28 No. 3
The International Harmonized Protocol for the Proficiency Testing of Analytical Chemistry Laboratories (IUPAC Technical Report)
Michael Thompson, Stephen L.R. Ellison, and Roger Wood
Pure and Applied Chemistry
Vol. 78, No. 1, pp. 145–196 (2006)
For a laboratory to produce consistently reliable data, it must implement an appropriate program of quality-assurance and performance-monitoring procedures. Proficiency testing is one of these procedures. The usual format for proficiency testing schemes in analytical chemistry is based on the distribution of samples of a test material to the participants. Participating laboratories ("participants") generally know the test material has been sent by a proficiency scheme provider, but occasionally the material may be received "blind" (i.e., it is received from a normal customer of the laboratory). The participants analyze the material without knowledge of the correct result and return the result of the measurement to the scheme provider. The provider converts the results into scores that reflect the performance of the participant laboratory. This alerts the participant to unexpected problems that might be present and spurs the management to take whatever remedial action is necessary.
The ethos of this Harmonized Protocol is that proficiency testing should provide information on the fitness-for-purpose of analytical results provided by participants, to assist them in meeting requirements. This can be achieved when:
- criteria for assessing results take fitness-for-purpose into account, so that scores inform participants when they need to improve their performance to satisfy customer (or stakeholder) needs
- the circumstances of proficiency testing are close to those prevailing during routine analysis, so that the outcome represents "real life"
- the method of scoring should be simple and, where at all possible, consistent over the whole realm of analytical measurement, to ensure ready interpretation by participants and customers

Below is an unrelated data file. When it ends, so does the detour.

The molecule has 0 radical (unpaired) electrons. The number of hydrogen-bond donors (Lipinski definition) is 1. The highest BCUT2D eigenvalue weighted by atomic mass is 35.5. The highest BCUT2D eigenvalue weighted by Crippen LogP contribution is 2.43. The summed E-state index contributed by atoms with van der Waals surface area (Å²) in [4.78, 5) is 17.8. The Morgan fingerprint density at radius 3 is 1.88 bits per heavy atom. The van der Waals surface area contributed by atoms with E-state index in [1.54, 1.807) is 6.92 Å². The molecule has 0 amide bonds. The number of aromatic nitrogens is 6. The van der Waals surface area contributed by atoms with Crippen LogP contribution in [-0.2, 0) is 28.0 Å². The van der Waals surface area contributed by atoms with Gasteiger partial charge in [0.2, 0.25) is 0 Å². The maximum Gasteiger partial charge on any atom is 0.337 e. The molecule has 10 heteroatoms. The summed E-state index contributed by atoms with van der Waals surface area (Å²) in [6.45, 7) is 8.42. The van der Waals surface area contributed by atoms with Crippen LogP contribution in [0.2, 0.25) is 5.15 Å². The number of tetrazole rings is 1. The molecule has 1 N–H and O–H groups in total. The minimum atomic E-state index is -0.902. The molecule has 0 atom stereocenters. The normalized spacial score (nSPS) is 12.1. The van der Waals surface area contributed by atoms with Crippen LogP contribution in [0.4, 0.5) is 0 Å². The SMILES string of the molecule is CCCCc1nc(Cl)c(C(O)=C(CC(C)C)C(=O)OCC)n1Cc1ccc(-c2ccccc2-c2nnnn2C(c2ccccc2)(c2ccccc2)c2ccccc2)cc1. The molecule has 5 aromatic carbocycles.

While the first consideration of proficiency testing is to provide a basis for self-help for each participant, it would be disingenuous to ignore the fact that other uses are made of proficiency testing results. Participants commonly use their scores to demonstrate competence to potential customers and accreditation assessors, and this has the unfortunate effect of pressurizing analysts to excel in the proficiency tests rather than simply to assess routine procedures. Participants should make every effort to avoid such a tendency as, for the most part, it is impossible for scheme providers to detect or eliminate it. Participants must also be diligent in avoiding any misinterpretation of accumulated scores.
The international standardizing organizations—International, ISO, and IUPAC—cooperated to produce the International Harmonized Protocol for the Proficiency Testing of (Chemical) Analytical Laboratories. The working group that produced the protocol agreed to revise that protocol in light of recent developments and the experience gained since it was first published in 1993. This revision has been prepared and agreed upon in light of comments received following open consultation.
last modified 25 April 2007.
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